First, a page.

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Without writing too much about the efforts for the development of a Multi-Agent System (MAS) or a Multi-Agent based Simulation (MABS), we would like to list some important aspects that are related to the tools and interfaces that we are providing with our Agent.GUI framework and toolkit.

Assuming that a developer has to start from the scratch, the image below gives a systematic overview of the software components that need to be developed in order to make a MAS or MABS usable for end users.

 

Therefore the necessary components are:

  • the agents or types of agents
  • the interaction, collaboration and negotiation of agents
  • individual data models, as for example ontologies
  • a model of the environment or - for MABS - the virtual environment
  • the bidirectional interaction methods between agents and environment
  • the MAS/MABS scheduling, if needed: e.g. by using synchronisation mechanisms, time models or others
  • an agent platform, which is JADE in our case
  • mechanisms that allow the automated distribution of agents over different computers or machines
  • mechanisms for the static and/or dynamic load balancing and its measurements
  • a graphical user interface (GUI) for the end user functionalities

The green area marks the sections where Agent.GUI wants to support you. - How? That needs to be explained step by step and we hope that we can do that in a good, useful and understandable way. The table below gives you an overview about the related topics and the tutorials we want to provide. It also links to the respective major classes, which are used for the implementation of the corresponding functionalities. In addition, we added the points ‘Plugins’ and ‘external Java jar-resources’ to the table.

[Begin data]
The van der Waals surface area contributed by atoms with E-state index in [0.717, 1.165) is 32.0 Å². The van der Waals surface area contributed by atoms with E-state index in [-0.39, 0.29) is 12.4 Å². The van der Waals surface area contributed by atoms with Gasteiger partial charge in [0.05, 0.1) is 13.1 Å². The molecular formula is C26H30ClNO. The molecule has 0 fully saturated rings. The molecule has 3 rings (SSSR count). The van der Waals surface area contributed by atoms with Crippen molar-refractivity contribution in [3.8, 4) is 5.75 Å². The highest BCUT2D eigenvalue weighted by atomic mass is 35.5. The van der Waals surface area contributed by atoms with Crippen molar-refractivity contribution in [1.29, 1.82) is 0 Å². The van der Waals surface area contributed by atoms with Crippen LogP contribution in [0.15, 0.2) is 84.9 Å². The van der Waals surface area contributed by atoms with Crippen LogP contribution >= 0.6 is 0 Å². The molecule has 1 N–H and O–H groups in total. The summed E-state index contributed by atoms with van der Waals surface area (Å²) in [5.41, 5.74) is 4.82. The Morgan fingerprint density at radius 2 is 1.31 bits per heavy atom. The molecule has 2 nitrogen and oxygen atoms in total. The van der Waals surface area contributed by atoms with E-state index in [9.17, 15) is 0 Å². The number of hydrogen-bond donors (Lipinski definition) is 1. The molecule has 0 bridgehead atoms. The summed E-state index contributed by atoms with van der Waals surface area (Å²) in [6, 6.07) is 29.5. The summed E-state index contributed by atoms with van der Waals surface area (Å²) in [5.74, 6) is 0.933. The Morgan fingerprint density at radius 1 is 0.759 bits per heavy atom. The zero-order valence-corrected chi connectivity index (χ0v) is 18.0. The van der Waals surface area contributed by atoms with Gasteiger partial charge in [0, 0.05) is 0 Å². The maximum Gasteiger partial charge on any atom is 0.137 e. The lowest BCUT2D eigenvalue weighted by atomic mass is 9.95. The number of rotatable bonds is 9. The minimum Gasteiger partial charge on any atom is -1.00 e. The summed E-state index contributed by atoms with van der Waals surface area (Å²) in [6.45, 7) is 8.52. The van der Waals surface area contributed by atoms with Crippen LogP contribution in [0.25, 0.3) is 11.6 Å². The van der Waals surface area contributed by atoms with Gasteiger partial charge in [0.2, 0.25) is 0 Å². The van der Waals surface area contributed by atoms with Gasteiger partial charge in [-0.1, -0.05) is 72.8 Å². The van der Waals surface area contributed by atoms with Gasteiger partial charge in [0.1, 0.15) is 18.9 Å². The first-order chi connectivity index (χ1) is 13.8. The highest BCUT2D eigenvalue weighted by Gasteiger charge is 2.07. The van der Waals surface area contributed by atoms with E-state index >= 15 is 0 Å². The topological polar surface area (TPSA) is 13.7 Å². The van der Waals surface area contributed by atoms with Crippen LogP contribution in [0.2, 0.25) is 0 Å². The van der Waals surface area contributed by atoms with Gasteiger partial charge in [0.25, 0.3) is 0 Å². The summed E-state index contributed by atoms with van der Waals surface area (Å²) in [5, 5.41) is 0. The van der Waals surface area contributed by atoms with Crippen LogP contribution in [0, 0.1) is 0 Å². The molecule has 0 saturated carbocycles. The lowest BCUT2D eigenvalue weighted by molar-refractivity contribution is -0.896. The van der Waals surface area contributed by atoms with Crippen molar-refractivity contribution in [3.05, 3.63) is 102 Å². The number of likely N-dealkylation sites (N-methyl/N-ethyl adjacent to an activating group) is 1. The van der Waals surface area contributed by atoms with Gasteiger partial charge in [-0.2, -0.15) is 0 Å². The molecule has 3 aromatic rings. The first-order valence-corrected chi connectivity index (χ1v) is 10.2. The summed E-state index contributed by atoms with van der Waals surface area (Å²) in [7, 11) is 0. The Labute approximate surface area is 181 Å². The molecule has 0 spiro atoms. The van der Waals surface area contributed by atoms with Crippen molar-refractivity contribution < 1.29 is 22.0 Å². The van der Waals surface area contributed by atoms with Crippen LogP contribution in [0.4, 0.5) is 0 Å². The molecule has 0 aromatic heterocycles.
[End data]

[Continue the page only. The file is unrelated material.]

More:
Before you start with your own developments it should be clear that Agent.GUI is based on the JADE agent platform and that a slightly advanced knowledge about JADE is necessary; for example about base classes, like agents, possible agent behaviours, messaging, protocols or the concept of node services. In order to get an introduction into the mentioned topics, we recommend a visit of the JADE website and the consultation of the available JADE tutorials. Another good alternative is also the well written JADE book (can also be found on the JADE site).

By using Agent.GUI and in contrast to JADE, you don’t have to use complex command-line arithmetic to start your agents. Just starting Agent.GUI and binding your binary resources to your agent project will already allow you to start agents in several ways. Here a first simple example is given in the tutorial for the IDE integration (see point 11 and subsequent points).

Tutorial Overview

Topic

Related classes

Configuration

Tutorial

- Agents

see JADE tutorials,

ToDo

ToDo

- Interaction, Collaboration
and Negotiation

see JADE tutorials
and further literature

-

ToDo

- External *.jar-resources

Project, VectorOfProjectResources
ClassLoaderUtil

ToDo

ToDo

- Plugins

Project, PlugIn

ToDo

ToDo

- Extendable GUI

Project, PlugIn, MainWindow

ToDo

ToDo

- Ontologies

Project, OntologyVisualisationHelper,
OntologyInstanceViewer,
OntologyInstanceDialog

Use Protégé,
Project Configuration

ToDo

- Environment Model

EnvironmentType, ProjectEnvironmentController, EnvironmentModel,

ToDo

ToDo

- Agent-Environment interaction

SimulationService, SimulationManagerAgent, SimulationServiceBehaviour, SimulationAgent

ToDo

ToDo

- Scheduling

SimulationService, EnvironmentModel, TimeModel

ToDo

ToDo

- Distribution

LoadService,

Background system

ToDo

- Load balancing

LoadService,

ToDo

ToDo


For a rough overview about the internal structure of Agent.GUI we recommend to look at the following descriptions:



 
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